Tag Archives: Maximus the Confessor

Loving Everyone

Do all you can to love everyone.  If you are not yet able to, at the very least don’t hate anyone.  Yet you won’t even manage this if you have not reached detachment from the things of this world.
You must love everyone with all your soul, hoping, however, only in God and honouring him with all your heart.
Christ’s friends are not loved by all, they sincerely love all.  The friends of this world are not loved by all, but neither do they love all.
 Christ’s friends persevere in their love right to the end.  The friends of this world persevere only so long as they do not find themselves in disagreement over worldly matters….
 This is the Love about which it is written:  “if I have prophetic powers, and understand all mysteries and have all knowledge, but have not love, I am nothing.” [I Cor. 13:2]
Whoever has love has God, because God is love.  [1 John 4:16].

                                       –Maximus the Confessor, Centuries on Charity

I found this wonderful bit of wisdom in the reading for today in Thomas Spidlik’s book, Drinking From the Hidden Fountain.  I have previously written about Maximus the Confessor (see here), and won’t repeat that discussion in this post. I have, however, always found Maximus to be a source of great wisdom.

Perhaps no part of the Christian life challenges us more than Jesus’ injunction that we are to love all of God’s children.  This means loving the clerk in the grocery store who really perturbs me, the fellow in the gym who seems so full of himself, and the horrible gossip at Church.  It means loving the people who’ve wounded me, even those who remain unrepentant.

The Christian life demands that we love without regard to the question of who deserves our affection, without regard to their kindness, without regard to their history, and without regard to their merit.  That’s no small part of what underlies the Parable of the Good Samaritan, and it certainly  provides the foundation for Jesus’ teaching:  “You have heard that it was said, ‘You shall love your neighbour and hate your enemy.’ But I say to you, Love your enemies and pray for those who persecute you, so that you may be children of your Father in heaven; for he makes his sun rise on the evil and on the good, and sends rain on the righteous and on the unrighteous.” Matt. 5:43-46.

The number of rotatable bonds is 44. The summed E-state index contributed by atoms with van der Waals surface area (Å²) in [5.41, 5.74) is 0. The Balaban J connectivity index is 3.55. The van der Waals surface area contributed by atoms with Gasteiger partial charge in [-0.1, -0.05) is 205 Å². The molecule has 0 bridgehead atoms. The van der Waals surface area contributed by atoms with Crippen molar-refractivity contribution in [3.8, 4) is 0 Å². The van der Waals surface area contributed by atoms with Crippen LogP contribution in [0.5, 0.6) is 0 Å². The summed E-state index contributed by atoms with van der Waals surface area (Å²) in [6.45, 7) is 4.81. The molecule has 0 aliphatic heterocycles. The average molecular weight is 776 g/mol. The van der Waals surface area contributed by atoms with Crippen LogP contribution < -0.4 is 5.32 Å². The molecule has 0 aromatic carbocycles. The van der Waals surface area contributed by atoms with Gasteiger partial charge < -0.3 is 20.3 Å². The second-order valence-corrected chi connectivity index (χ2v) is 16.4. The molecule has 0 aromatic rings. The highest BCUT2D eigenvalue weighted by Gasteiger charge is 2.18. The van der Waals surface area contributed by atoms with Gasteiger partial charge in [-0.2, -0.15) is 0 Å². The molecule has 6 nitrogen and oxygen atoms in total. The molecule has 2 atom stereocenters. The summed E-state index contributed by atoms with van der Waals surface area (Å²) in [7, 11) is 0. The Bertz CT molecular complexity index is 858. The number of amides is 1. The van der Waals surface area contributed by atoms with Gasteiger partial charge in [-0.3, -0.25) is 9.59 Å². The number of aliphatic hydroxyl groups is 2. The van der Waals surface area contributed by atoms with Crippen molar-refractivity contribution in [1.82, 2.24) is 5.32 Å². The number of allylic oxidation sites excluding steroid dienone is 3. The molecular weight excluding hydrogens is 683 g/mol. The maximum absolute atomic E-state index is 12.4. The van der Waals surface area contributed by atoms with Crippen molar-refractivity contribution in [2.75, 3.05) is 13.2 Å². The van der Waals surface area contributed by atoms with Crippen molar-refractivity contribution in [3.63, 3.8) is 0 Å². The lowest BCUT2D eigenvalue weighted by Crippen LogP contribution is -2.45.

Those of us who follow Jesus walk down a difficult path, especially the road of loving our enemies.  Too often, I hear people make the Faith sound easier than it is.  Following Christ is hard; it is as hard as the nails on the Cross.  St. Maximus urges us take the discipline of the Christian life seriously.  I need to hear his voice more often.

I wish you a safe and happy holiday, and may the peace of Christ disturb you profoundly,

James R. Dennis, O.P.

© 2012 James R. Dennis

The Grace of Charity

If you have received from God the gift of knowledge, however limited, beware of neglecting charity and temperance.  They are virtues which radically purify the soul from passions and so open the way of knowledge continually.
The way of spiritual knowledge passes through inner freedom and humility.  Without them we shall never see the Lord.